Who can resist a puppy... they are cute, adorable and full of boundless energy! However, with a puppy comes a lot of responsibility, particularly if you want him to remain healthy. Just like a child, puppies need vaccinations.
- At approximately 6 - 8 weeks old, your veterinarian will give your puppy a combination vaccination (DHPP) to protect her from four dangerous diseases: canine distemper, infectious hepatitis, parainfluenza, and parvovirus infection.
- 9 to 12 weeks: a second DHPP vaccination and possibly vaccinations against coronavirus infection, leptospirosis, Lyme disease, and kennel cough, depending on his risk for those diseases.
- 13 to 16 weeks old: another DHPP plus a rabies shot.
- 15 to 16 months old: all of them again, then you'll be done with vaccinations for a whole year.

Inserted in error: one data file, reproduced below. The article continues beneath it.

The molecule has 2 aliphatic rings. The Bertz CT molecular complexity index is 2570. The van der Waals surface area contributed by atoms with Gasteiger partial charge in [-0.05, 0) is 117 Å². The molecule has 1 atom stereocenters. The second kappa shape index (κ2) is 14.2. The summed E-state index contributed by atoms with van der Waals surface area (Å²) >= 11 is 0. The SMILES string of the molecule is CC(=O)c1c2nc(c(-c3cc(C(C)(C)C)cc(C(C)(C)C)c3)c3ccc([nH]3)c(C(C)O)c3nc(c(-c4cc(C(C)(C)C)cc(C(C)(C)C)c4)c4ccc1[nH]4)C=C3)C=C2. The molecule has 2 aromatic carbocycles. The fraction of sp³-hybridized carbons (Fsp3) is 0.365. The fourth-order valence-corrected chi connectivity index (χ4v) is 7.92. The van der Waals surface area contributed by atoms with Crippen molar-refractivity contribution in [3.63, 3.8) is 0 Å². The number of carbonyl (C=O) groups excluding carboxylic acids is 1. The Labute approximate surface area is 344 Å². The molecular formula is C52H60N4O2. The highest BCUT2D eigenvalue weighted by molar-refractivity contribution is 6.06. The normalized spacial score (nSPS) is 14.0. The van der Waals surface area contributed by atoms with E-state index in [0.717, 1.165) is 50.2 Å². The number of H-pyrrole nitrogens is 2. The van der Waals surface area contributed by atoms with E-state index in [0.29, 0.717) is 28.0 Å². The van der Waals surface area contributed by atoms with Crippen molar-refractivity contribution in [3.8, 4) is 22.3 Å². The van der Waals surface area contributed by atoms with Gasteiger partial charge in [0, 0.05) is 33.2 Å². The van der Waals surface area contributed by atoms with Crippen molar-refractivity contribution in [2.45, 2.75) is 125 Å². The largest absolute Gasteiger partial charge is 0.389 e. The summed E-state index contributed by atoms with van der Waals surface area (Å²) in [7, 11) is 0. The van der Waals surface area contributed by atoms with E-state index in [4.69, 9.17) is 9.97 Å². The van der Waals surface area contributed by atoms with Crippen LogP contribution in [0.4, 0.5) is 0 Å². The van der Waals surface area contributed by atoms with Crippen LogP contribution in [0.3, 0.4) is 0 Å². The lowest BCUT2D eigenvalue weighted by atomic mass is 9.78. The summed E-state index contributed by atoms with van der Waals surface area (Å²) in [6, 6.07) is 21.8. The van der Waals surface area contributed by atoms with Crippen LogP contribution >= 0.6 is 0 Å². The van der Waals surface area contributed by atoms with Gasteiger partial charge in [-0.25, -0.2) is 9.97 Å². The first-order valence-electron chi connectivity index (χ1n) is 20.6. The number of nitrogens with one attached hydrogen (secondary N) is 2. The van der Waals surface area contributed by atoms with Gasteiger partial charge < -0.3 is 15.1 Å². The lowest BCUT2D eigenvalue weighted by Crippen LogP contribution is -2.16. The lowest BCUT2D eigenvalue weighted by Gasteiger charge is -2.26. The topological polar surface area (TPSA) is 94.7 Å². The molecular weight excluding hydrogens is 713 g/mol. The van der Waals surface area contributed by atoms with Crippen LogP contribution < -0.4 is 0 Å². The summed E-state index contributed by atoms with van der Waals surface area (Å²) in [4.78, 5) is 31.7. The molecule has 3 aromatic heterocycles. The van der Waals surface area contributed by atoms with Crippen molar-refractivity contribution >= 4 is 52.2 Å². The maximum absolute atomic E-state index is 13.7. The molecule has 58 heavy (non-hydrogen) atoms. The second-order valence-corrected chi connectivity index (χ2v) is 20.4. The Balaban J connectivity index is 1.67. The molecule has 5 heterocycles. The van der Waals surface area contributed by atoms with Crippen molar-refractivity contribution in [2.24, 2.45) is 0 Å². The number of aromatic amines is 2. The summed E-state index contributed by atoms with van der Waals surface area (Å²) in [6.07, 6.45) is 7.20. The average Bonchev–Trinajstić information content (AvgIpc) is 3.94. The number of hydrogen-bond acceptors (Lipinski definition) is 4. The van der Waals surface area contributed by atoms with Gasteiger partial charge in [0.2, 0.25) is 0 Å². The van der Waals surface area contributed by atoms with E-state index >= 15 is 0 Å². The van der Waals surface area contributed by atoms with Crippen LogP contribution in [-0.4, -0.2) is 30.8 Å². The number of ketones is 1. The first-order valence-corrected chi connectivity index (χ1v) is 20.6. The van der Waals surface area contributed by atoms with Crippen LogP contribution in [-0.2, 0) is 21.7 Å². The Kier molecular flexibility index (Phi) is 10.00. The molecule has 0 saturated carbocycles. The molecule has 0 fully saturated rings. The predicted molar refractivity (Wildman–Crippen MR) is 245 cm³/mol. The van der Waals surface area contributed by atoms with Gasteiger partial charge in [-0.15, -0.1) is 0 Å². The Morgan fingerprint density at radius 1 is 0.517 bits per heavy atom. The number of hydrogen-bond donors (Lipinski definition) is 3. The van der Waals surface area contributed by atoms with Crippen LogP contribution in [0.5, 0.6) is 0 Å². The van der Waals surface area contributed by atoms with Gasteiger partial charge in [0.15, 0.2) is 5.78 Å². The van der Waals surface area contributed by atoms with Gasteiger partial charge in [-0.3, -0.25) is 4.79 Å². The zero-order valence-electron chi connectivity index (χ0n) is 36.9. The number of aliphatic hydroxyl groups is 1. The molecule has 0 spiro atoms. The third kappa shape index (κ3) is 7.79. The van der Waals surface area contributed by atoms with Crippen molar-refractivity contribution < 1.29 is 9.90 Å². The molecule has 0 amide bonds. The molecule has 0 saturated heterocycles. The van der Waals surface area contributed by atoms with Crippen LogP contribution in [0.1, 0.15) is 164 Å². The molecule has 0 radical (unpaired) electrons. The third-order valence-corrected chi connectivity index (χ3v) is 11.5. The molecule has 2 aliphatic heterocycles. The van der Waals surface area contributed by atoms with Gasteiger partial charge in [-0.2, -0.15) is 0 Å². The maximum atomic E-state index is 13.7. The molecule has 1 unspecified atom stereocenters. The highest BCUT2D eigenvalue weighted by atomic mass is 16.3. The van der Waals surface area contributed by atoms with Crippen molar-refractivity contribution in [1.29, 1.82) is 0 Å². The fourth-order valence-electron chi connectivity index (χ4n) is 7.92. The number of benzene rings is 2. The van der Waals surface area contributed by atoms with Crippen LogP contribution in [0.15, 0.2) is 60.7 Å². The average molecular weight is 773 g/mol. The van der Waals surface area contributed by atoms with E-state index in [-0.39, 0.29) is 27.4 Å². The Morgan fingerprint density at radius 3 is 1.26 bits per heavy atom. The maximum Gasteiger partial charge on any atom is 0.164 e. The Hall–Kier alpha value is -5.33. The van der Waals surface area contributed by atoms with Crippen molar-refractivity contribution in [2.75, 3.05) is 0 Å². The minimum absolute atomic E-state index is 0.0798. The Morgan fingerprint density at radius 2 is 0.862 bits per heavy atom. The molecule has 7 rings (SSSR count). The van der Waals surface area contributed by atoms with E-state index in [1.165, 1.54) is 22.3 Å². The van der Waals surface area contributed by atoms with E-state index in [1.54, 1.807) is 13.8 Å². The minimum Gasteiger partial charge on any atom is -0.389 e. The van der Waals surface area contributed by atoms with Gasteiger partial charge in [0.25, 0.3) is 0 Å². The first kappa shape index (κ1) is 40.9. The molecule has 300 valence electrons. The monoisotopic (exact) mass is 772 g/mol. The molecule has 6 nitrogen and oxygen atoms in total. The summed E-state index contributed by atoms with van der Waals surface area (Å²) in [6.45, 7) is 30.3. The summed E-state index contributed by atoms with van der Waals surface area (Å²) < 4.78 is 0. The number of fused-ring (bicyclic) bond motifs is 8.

- Annual examination: DHPP shot plus a rabies shot every one to four years.
Heartworm is a parasitic worm that is transmitted via mosquitoes and attacks the heart and lungs of dogs, and in a few rare instances, cats. Although heartworm is more prevalent in hot, humid regions, it has been diagnosed in dogs everywhere but Alaska. Symptoms include difficulty breathing, coughing, weight loss and listlessness, and if left untreated, respiratory failure and even death.
The good news is that heartworm can be easily prevented with an inexpensive chewable pill that is prescribed by your veterinarian. The pills taste good and are manufactured by many different companies. The pills can be given to dogs under 6 months of age without a blood test, but older animals must be screened for the disease prior to starting medication. You can choose to give your dog the pill only during mosquito season (Spring to first frost), but the American Heartworm Association recommends giving your dog the pills year around, since it prevents other parasites as well. In addition to heartworm, you dog may be exposed to other internal parasites including roundworms and hookworms.
Maintaining your dog's physical and oral health is extremely important if you want a happy and healthy dog.